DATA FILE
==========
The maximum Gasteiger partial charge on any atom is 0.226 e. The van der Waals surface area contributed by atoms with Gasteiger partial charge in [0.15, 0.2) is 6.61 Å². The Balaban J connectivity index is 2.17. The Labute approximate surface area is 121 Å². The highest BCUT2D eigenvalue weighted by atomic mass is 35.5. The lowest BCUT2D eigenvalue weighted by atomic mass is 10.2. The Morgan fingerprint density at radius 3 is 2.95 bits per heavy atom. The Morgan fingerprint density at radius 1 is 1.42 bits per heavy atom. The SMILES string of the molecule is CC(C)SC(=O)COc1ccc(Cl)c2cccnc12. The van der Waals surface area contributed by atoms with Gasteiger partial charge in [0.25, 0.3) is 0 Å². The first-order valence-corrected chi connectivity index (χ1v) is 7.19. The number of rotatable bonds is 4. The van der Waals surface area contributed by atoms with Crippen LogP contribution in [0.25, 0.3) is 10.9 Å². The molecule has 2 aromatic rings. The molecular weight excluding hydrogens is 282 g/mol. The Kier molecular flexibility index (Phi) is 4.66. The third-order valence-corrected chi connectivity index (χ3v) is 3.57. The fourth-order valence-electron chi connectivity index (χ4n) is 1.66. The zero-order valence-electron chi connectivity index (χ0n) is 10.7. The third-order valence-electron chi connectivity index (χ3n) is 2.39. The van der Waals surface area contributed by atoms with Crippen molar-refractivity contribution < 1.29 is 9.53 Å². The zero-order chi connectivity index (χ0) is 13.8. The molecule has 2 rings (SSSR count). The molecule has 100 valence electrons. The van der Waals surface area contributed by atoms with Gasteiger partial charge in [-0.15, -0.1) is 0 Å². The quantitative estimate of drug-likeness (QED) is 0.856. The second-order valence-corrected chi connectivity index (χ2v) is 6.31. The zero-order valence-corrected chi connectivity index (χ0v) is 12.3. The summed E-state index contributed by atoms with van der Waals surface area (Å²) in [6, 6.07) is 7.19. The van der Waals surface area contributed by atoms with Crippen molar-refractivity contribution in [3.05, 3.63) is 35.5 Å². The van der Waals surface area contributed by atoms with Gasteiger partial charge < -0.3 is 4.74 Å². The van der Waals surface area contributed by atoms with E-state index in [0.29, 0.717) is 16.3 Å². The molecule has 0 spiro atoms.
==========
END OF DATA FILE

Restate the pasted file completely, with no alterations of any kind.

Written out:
The maximum Gasteiger partial charge on any atom is 0.226 e. The van der Waals surface area contributed by atoms with Gasteiger partial charge in [0.15, 0.2) is 6.61 Å². The Balaban J connectivity index is 2.17. The Labute approximate surface area is 121 Å². The highest BCUT2D eigenvalue weighted by atomic mass is 35.5. The lowest BCUT2D eigenvalue weighted by atomic mass is 10.2. The Morgan fingerprint density at radius 3 is 2.95 bits per heavy atom. The Morgan fingerprint density at radius 1 is 1.42 bits per heavy atom. The SMILES string of the molecule is CC(C)SC(=O)COc1ccc(Cl)c2cccnc12. The van der Waals surface area contributed by atoms with Gasteiger partial charge in [0.25, 0.3) is 0 Å². The first-order valence-corrected chi connectivity index (χ1v) is 7.19. The number of rotatable bonds is 4. The van der Waals surface area contributed by atoms with Crippen LogP contribution in [0.25, 0.3) is 10.9 Å². The molecule has 2 aromatic rings. The molecular weight excluding hydrogens is 282 g/mol. The Kier molecular flexibility index (Phi) is 4.66. The third-order valence-corrected chi connectivity index (χ3v) is 3.57. The fourth-order valence-electron chi connectivity index (χ4n) is 1.66. The zero-order valence-electron chi connectivity index (χ0n) is 10.7. The third-order valence-electron chi connectivity index (χ3n) is 2.39. The van der Waals surface area contributed by atoms with Crippen molar-refractivity contribution < 1.29 is 9.53 Å². The zero-order chi connectivity index (χ0) is 13.8. The molecule has 2 rings (SSSR count). The molecule has 100 valence electrons. The van der Waals surface area contributed by atoms with Gasteiger partial charge in [-0.15, -0.1) is 0 Å². The quantitative estimate of drug-likeness (QED) is 0.856. The second-order valence-corrected chi connectivity index (χ2v) is 6.31. The zero-order valence-corrected chi connectivity index (χ0v) is 12.3. The summed E-state index contributed by atoms with van der Waals surface area (Å²) in [6, 6.07) is 7.19. The van der Waals surface area contributed by atoms with Crippen molar-refractivity contribution in [3.05, 3.63) is 35.5 Å². The van der Waals surface area contributed by atoms with Gasteiger partial charge < -0.3 is 4.74 Å². The van der Waals surface area contributed by atoms with E-state index in [0.29, 0.717) is 16.3 Å². The molecule has 0 spiro atoms.